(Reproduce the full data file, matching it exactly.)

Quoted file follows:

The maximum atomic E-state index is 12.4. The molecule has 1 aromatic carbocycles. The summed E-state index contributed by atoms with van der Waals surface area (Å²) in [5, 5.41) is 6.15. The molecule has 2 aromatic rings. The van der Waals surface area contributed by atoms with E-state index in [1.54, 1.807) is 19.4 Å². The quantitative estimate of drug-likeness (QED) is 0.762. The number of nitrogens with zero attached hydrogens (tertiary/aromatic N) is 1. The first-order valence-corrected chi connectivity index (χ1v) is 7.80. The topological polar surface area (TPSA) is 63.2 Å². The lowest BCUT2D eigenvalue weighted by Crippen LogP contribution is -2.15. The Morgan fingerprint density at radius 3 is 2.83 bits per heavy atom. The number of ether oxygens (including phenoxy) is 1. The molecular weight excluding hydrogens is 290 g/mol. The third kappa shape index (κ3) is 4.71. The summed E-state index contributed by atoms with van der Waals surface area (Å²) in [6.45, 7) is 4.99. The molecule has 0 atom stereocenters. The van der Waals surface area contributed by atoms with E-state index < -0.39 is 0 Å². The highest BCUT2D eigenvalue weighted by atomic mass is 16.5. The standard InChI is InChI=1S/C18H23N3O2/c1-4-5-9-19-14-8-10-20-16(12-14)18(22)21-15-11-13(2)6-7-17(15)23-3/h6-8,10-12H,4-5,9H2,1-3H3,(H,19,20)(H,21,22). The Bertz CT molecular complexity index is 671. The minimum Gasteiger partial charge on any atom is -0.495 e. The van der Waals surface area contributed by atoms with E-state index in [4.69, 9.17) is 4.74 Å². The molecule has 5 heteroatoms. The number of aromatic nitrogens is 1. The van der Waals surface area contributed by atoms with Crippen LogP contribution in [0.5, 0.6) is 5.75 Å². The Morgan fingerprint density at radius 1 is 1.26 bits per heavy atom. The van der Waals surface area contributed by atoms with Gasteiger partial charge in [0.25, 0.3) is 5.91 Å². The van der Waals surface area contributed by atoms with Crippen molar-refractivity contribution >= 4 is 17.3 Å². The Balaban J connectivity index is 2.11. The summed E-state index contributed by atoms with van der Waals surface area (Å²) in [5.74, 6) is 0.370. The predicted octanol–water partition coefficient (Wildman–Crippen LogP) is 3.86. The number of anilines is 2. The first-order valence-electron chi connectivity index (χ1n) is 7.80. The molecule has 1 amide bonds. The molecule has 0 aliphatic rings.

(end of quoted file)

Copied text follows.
The maximum atomic E-state index is 12.4. The molecule has 1 aromatic carbocycles. The summed E-state index contributed by atoms with van der Waals surface area (Å²) in [5, 5.41) is 6.15. The molecule has 2 aromatic rings. The van der Waals surface area contributed by atoms with E-state index in [1.54, 1.807) is 19.4 Å². The quantitative estimate of drug-likeness (QED) is 0.762. The number of nitrogens with zero attached hydrogens (tertiary/aromatic N) is 1. The first-order valence-corrected chi connectivity index (χ1v) is 7.80. The topological polar surface area (TPSA) is 63.2 Å². The lowest BCUT2D eigenvalue weighted by Crippen LogP contribution is -2.15. The Morgan fingerprint density at radius 3 is 2.83 bits per heavy atom. The number of ether oxygens (including phenoxy) is 1. The molecular weight excluding hydrogens is 290 g/mol. The third kappa shape index (κ3) is 4.71. The summed E-state index contributed by atoms with van der Waals surface area (Å²) in [6.45, 7) is 4.99. The molecule has 0 atom stereocenters. The van der Waals surface area contributed by atoms with E-state index < -0.39 is 0 Å². The highest BCUT2D eigenvalue weighted by atomic mass is 16.5. The standard InChI is InChI=1S/C18H23N3O2/c1-4-5-9-19-14-8-10-20-16(12-14)18(22)21-15-11-13(2)6-7-17(15)23-3/h6-8,10-12H,4-5,9H2,1-3H3,(H,19,20)(H,21,22). The Bertz CT molecular complexity index is 671. The minimum Gasteiger partial charge on any atom is -0.495 e. The van der Waals surface area contributed by atoms with E-state index in [4.69, 9.17) is 4.74 Å². The molecule has 5 heteroatoms. The number of aromatic nitrogens is 1. The van der Waals surface area contributed by atoms with Crippen LogP contribution in [0.5, 0.6) is 5.75 Å². The Morgan fingerprint density at radius 1 is 1.26 bits per heavy atom. The van der Waals surface area contributed by atoms with Gasteiger partial charge in [0.25, 0.3) is 5.91 Å². The van der Waals surface area contributed by atoms with Crippen molar-refractivity contribution >= 4 is 17.3 Å². The Balaban J connectivity index is 2.11. The summed E-state index contributed by atoms with van der Waals surface area (Å²) in [5.74, 6) is 0.370. The predicted octanol–water partition coefficient (Wildman–Crippen LogP) is 3.86. The number of anilines is 2. The first-order valence-electron chi connectivity index (χ1n) is 7.80. The molecule has 1 amide bonds. The molecule has 0 aliphatic rings.